I was reminded of this by Stanford professor Jeffrey Pfeffer in his HBR.org blog post, Shape Perceptions of Your Work, Early and Often. His general message is that other people can spread your praises better than you can, so be active in making that happen.
But he also reminds us that you only have one chance to make a first impression, and the stakes are incredibly high.
"Perceptions are also self-sustaining because, once people have formed an impression of another, they stop actively gathering new information. Once I know you are smart, I won't attend as much to every little thing you do -- which means you can more easily get away with being not so brilliant and I won't notice."This says to me that it is critical to think through our initial encounters with people. Here are three things to help you shape your personal communications strategy.
- Do your homework. You want the first meeting to be memorable, so find out an interesting fact or accomplishment about the person you want to impress. This shows you care enough about them to do a little pre-meeting research, and helps build a human bridge between you. Calculating, true. But effective.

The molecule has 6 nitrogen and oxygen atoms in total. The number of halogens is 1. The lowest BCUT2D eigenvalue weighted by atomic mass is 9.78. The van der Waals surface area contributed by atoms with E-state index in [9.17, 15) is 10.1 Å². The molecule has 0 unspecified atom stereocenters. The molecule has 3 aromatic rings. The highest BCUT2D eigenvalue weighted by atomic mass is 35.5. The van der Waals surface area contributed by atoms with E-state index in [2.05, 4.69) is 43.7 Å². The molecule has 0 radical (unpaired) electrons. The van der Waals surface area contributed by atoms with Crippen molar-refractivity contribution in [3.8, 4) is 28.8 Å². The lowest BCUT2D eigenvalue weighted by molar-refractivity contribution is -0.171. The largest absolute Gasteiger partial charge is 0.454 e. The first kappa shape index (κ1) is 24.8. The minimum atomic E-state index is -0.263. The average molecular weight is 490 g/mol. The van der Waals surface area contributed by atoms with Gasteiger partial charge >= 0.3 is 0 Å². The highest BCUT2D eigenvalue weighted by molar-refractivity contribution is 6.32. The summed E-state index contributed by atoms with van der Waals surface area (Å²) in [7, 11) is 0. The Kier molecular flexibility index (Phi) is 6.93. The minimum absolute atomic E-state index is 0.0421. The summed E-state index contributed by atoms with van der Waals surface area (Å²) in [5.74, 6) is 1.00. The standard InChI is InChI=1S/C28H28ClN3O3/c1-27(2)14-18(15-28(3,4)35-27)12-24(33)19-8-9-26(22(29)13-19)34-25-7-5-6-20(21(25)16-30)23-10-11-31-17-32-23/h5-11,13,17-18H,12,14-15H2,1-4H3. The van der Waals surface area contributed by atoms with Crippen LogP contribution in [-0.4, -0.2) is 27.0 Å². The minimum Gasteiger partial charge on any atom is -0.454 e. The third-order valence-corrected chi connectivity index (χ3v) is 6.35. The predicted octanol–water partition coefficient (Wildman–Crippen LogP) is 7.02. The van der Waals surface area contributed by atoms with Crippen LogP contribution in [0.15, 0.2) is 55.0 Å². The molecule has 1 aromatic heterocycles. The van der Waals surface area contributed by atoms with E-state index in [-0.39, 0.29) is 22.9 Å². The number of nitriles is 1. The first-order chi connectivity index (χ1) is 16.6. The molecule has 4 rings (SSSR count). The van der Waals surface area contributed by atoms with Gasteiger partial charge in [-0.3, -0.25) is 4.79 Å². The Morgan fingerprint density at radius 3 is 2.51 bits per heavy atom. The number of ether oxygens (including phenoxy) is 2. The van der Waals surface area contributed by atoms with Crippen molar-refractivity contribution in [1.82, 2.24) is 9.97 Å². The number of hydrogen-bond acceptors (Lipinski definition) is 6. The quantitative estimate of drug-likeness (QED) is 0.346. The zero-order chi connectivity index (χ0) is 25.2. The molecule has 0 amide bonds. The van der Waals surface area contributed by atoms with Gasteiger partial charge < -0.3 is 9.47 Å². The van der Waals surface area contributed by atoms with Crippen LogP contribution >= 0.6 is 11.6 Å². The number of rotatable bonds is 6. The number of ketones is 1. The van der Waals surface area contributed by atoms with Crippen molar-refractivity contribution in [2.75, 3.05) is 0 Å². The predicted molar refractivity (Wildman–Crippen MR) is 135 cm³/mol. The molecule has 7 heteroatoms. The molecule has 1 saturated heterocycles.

- What's the outcome? Go into the meeting with a clear idea of what you want to accomplish, whether it's an invitation for another meeting, to gauge this person's communication style or to send a message about how you can help them in their own goals. Ask yourself, What do I want this person to say about me when I'm not in the room?
- Follow up. Always send a timely follow-up e-mail or call to reinforce whatever themes you were communicating face-to-face.